New answers tagged

2

Question: Is it still theoretically possible for Kanye West to become the US president in 2021? While I don't see it happen realistically, I think it's possible in theory. To become US president a person needs to meet requirements set out in article II, section 1, clause 5 of the US constitution. Those are: be a natural-born U.S. citizen of the United ...


1

Were there any thaws in the post 2000 US-Russian relationship? Yes there were. Relations were relatively good when Putin was elected in 1999. From 2000-2010 the US and Russia continued to find ways to work together on a number of common issues. Security Terrorism - Putin is the First Foreign Leader to Call President Bush after 911 Crime Nuclear ...


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Realistically no. Theoretically given who is involved in the process, no. But I guess that is in the realm of “not realistically” still. So: Theoretically as in is there a mechanism by which this could happen? Yes. The same is true even if he is not on the ballot anywhere. The mechanism is three things happen: At least one elector votes for him. It would ...


0

They don't have a winner in the same way you do in sports, not yet anyway. That said, today with this form of political activism supported by apps from various politicians that function based on big data and award supporters with ranks for working to support a political campaign that has turned it into a game of sorts for many that started with Obama and his ...


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For Federal elections, all of them. Astronauts are covered under the same provisions as other US citizens residing outside the US. The Uniformed and Overseas Citizens Absentee Voting Act (UOCAVA), amended by the Military and Overseas Voter Empowerment Act (MOVE), requires that all states and territories allow US Citizens residing outside the US to register ...


3

What was asked: Why does having a college degree or not make a difference among white Americans? Stating the question that way seems to imply that having a degree changes who you are and what you believe. I don't think OP was implying that, although there are answers that have gone that direction. Instead I think what is being asked is: Out of all ...


-1

I served as national field director for the Bernie Write-In campaign in 2016 and he received (an all-time record) 575,000+ votes, good enough for sixth place in the general election. There is no reason he cannot receive Write-In votes in 2020, operating under something called the 'without his consent/against his will' Theory. This will, in fact, work just ...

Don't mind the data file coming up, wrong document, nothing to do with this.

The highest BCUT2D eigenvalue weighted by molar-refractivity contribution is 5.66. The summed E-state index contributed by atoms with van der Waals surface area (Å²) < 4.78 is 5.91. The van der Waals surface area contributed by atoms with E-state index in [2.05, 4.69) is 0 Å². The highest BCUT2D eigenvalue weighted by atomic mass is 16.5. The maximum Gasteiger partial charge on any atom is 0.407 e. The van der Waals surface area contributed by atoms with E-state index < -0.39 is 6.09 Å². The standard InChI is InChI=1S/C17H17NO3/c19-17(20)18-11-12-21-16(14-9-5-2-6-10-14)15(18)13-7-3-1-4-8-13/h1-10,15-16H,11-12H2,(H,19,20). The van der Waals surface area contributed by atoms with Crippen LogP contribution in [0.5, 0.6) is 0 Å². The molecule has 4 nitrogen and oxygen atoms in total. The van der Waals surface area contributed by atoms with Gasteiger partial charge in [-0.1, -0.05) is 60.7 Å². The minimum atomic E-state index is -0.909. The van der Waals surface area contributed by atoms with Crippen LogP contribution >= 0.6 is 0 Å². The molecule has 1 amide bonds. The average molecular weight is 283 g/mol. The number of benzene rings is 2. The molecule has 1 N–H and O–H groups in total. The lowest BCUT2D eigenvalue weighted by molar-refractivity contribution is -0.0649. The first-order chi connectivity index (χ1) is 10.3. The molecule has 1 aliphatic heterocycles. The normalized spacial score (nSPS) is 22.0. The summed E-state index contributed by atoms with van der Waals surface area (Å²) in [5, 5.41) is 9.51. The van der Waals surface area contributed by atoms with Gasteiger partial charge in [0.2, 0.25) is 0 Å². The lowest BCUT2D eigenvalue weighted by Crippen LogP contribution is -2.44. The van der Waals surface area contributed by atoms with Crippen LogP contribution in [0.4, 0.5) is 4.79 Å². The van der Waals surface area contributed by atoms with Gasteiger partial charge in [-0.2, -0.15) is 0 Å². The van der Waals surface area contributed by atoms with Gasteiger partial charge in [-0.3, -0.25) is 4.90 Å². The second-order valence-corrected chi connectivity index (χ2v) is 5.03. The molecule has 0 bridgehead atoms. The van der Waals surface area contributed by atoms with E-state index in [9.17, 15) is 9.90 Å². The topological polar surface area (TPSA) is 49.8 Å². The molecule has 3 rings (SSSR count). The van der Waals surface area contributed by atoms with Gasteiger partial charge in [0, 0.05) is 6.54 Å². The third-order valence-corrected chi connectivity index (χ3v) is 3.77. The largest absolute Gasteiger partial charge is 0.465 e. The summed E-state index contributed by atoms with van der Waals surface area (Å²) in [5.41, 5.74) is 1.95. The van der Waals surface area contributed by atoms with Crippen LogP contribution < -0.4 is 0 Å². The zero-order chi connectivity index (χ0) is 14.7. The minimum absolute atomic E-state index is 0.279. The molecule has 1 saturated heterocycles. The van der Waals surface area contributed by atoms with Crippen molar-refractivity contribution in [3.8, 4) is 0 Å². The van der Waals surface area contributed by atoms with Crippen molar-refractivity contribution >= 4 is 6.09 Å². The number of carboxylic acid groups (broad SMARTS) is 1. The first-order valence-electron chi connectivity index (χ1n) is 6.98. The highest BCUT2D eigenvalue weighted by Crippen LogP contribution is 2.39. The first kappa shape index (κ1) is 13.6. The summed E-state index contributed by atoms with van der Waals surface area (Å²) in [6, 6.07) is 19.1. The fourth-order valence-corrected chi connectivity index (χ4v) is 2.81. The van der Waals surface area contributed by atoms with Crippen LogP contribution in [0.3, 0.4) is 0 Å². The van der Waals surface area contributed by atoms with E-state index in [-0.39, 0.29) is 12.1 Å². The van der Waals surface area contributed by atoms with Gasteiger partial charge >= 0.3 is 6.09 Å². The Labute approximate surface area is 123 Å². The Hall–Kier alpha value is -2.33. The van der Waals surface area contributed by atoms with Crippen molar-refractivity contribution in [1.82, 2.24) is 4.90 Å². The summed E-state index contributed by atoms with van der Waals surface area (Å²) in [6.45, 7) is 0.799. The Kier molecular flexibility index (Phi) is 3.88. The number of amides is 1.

4

Since ancient Greece, if not before. The Phynx in ancient Athens was a place dedicated to debate of issues based around the idea of isēgoría, that everyone should have the ability to speak on issues of the day. The whole point of debate is to convince people of your opinion, that there are perceived winners and losers in debates is perhaps the least ...


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Debates have always had winners. If the only purpose of debates were to describe the candidates' positions, they would just be campaign speeches. This is valuable, but it would be better served by a town hall style forum, where audience members ask questions directly. Debates give the candidates a chance to confront each other and demonstrate who is the ...


3

Well answer is that we do not know since all social "science" "research" will be thinly veiled "stupid people vote Republican". Why? Colleges staff are extremely left wing, especially in social "sciences". According to Fox News: A 2004 poll found that among sociology professors, 25 percent self-identified as "...


2

Question #1 What are the origins of the QAnon Conspiracy Theory? Answer I would recommend the Netflix documentary "Social Dilemma" as a good broad introduction on this topic. While it doesn't speak specifically about QAnon it discusses other Conspiracy Theories and Fake News scams (Pizzagate, Flat Earth Society) and the hand social media and ...


5

The main issue was that there was a disconnect between the media and what the polls said. Overall the polls predicted a close race within their margins of error. As it happened several key states flipped within that margin of error between poll numbers and actual results. Usually that margin of error is stipulated at 3% by most (decent) polls. The media ...